Pence’s language may be tempered, but his political agenda is clear.
On Jan. 4, one day after the new Congress was sworn in, President Obama was on Capitol Hill rallying Democrats to save his landmark law, the Affordable Care Act. The vice-president elect was there, too, urging House Republicans to repeal it.
“Pence, Obamacare Slayer” screamed the front-page headline of Roll Call, the non-partisan paper that covers Congress. House members, only a third of whom served alongside him, cast Pence “as a conservative white knight uniquely qualified to dismantle the 2010 health care law, while shrugging off his decision to embrace the law’s Medicaid expansion while governor of Indiana,” Roll Call noted.
He has other attributes that are not just useful to Trump but could expand his own power.
“Beyond Cabinet choices are the critical political appointees who really run agencies, the undersecretaries, deputy secretaries and assistant secretaries,” Ornstein of the American Enterprise Institute said. Backing them for key posts gives Pence a network of ideological allies who will shape policy throughout the government.
Already, several former aides are in top White House and agency jobs.
“Donald Trump’s incoming administration is increasingly becoming Mike Pence’s dream team,” said CNN.com after the appointment of Seema Varma, his former Medicaid policy consultant in Indianapolis, to head the Centers for Medicare and Medicaid Services.
Marc Short, Pence’s recent campaign spokesman and top House Republican Conference aide, will run the all-important White House legislative shop that seeks to get Trump’s programs through Congress. Josh Pitcock will be Pence’s chief of staff, after stints in Pence’s House office, the presidential campaign and as a contract lobbyist for the state of Indiana when Pence was governor.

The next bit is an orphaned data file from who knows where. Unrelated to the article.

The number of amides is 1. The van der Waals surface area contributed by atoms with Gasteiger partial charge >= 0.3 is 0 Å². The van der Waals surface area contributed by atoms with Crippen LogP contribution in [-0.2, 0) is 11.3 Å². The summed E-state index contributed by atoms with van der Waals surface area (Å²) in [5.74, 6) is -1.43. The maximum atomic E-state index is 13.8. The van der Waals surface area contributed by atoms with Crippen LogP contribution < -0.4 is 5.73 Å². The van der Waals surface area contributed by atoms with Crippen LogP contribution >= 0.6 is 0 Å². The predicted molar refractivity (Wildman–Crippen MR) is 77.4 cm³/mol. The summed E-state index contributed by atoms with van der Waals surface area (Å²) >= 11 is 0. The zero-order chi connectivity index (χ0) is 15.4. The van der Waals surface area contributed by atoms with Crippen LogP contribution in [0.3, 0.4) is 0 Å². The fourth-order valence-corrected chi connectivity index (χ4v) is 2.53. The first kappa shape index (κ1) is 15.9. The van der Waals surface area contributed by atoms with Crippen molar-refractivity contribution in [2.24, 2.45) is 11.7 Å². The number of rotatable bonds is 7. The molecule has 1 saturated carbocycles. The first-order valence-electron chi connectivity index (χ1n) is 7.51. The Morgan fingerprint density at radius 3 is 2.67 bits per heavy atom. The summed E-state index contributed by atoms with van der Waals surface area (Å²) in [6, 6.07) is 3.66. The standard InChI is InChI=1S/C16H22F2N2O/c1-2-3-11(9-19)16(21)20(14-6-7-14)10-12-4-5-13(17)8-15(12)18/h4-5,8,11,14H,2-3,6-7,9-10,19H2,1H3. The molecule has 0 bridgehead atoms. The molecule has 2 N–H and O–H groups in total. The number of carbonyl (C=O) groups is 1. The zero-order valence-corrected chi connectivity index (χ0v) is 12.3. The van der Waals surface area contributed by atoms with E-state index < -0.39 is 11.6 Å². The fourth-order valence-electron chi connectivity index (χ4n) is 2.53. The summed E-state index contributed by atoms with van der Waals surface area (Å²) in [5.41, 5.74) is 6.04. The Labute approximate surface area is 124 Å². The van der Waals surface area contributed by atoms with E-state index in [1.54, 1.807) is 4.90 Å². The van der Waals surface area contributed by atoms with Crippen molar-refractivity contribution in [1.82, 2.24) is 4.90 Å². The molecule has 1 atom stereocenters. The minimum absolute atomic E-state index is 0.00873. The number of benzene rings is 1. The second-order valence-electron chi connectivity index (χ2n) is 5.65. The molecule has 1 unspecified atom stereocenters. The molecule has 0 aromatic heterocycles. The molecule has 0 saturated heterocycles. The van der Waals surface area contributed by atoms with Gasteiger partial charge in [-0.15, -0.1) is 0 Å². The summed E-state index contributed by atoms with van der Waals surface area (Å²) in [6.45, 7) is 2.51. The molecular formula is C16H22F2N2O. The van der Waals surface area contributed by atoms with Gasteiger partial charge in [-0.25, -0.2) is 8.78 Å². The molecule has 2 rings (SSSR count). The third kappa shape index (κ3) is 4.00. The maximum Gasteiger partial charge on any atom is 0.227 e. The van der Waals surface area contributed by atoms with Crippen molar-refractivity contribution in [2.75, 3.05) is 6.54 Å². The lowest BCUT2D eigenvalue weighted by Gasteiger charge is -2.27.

A new home
As head of the presidential transition team here, Pence needed a post-election Washington home where he and Karen could stay between trips back to Indianapolis and visits to Trump Tower on New York’s Fifth Avenue.
They rented a $6,000-a-month, six-bedroom house in the overwhelmingly Democratic capital city. Numerous neighbors who could not abide Pence’s domestic policies hung rainbow flags from their porches and windows in solidarity with the LGBTQ movement, and planted “Support Planned Parenthood” signs on their lawns.
Even a Republican or two groused about blocked traffic and Secret Service vehicle checks around Tennyson Street NW.
But after today’s inaugural events, including a parade appearance by the Columbus North High School marching band, the Second Couple will move into their third home in recent months.
The stately Victorian mansion built in 1893 on the gated grounds of the Naval Observatory has been the official vice presidential residence since the 1977 arrival of Walter Mondale, Jimmy Carter’s vice president, and his wife Joan.
In November, Mike and Karen Pence got a luncheon tour from Joe and Jill Biden. The 9,150 square-foot, 33-room hilltop house rises above sprawling grounds protected by a tall iron fence and facing Massachusetts Avenue NW. Known as Embassy Row, the neighborhood is home to envoys representing Great Britain, South Africa, Brazil, Sri Lanka, the Vatican, Bolivia, New Zealand, and, before diplomatic ties were severed, Iran. The house is just a short walk from the Clintons’ nearby manse.